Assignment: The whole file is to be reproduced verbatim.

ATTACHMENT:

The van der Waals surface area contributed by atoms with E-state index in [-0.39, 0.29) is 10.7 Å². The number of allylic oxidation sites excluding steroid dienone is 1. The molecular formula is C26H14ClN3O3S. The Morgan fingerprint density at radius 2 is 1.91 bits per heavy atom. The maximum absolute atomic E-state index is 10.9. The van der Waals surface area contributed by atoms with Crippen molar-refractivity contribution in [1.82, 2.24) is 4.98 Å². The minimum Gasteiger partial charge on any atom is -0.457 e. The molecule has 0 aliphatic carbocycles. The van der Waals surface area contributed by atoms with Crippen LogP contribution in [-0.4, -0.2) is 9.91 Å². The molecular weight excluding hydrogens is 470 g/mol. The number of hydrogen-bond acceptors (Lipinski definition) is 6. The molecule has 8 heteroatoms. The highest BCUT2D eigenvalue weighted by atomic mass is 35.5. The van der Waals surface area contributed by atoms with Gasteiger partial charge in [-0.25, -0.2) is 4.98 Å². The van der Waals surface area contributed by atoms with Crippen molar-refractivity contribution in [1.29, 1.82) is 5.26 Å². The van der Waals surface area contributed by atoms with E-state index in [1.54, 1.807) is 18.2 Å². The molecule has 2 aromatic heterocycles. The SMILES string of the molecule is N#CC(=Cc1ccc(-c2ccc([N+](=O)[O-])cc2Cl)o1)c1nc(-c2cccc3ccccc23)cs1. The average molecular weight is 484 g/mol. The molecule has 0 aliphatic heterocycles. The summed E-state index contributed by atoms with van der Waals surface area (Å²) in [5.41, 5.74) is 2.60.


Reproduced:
The van der Waals surface area contributed by atoms with E-state index in [-0.39, 0.29) is 10.7 Å². The number of allylic oxidation sites excluding steroid dienone is 1. The molecular formula is C26H14ClN3O3S. The Morgan fingerprint density at radius 2 is 1.91 bits per heavy atom. The maximum absolute atomic E-state index is 10.9. The van der Waals surface area contributed by atoms with Crippen molar-refractivity contribution in [1.82, 2.24) is 4.98 Å². The minimum Gasteiger partial charge on any atom is -0.457 e. The molecule has 0 aliphatic carbocycles. The van der Waals surface area contributed by atoms with Crippen LogP contribution in [-0.4, -0.2) is 9.91 Å². The molecular weight excluding hydrogens is 470 g/mol. The number of hydrogen-bond acceptors (Lipinski definition) is 6. The molecule has 8 heteroatoms. The highest BCUT2D eigenvalue weighted by atomic mass is 35.5. The van der Waals surface area contributed by atoms with Gasteiger partial charge in [-0.25, -0.2) is 4.98 Å². The van der Waals surface area contributed by atoms with Crippen molar-refractivity contribution in [1.29, 1.82) is 5.26 Å². The van der Waals surface area contributed by atoms with E-state index in [1.54, 1.807) is 18.2 Å². The molecule has 2 aromatic heterocycles. The SMILES string of the molecule is N#CC(=Cc1ccc(-c2ccc([N+](=O)[O-])cc2Cl)o1)c1nc(-c2cccc3ccccc23)cs1. The average molecular weight is 484 g/mol. The molecule has 0 aliphatic heterocycles. The summed E-state index contributed by atoms with van der Waals surface area (Å²) in [5.41, 5.74) is 2.60.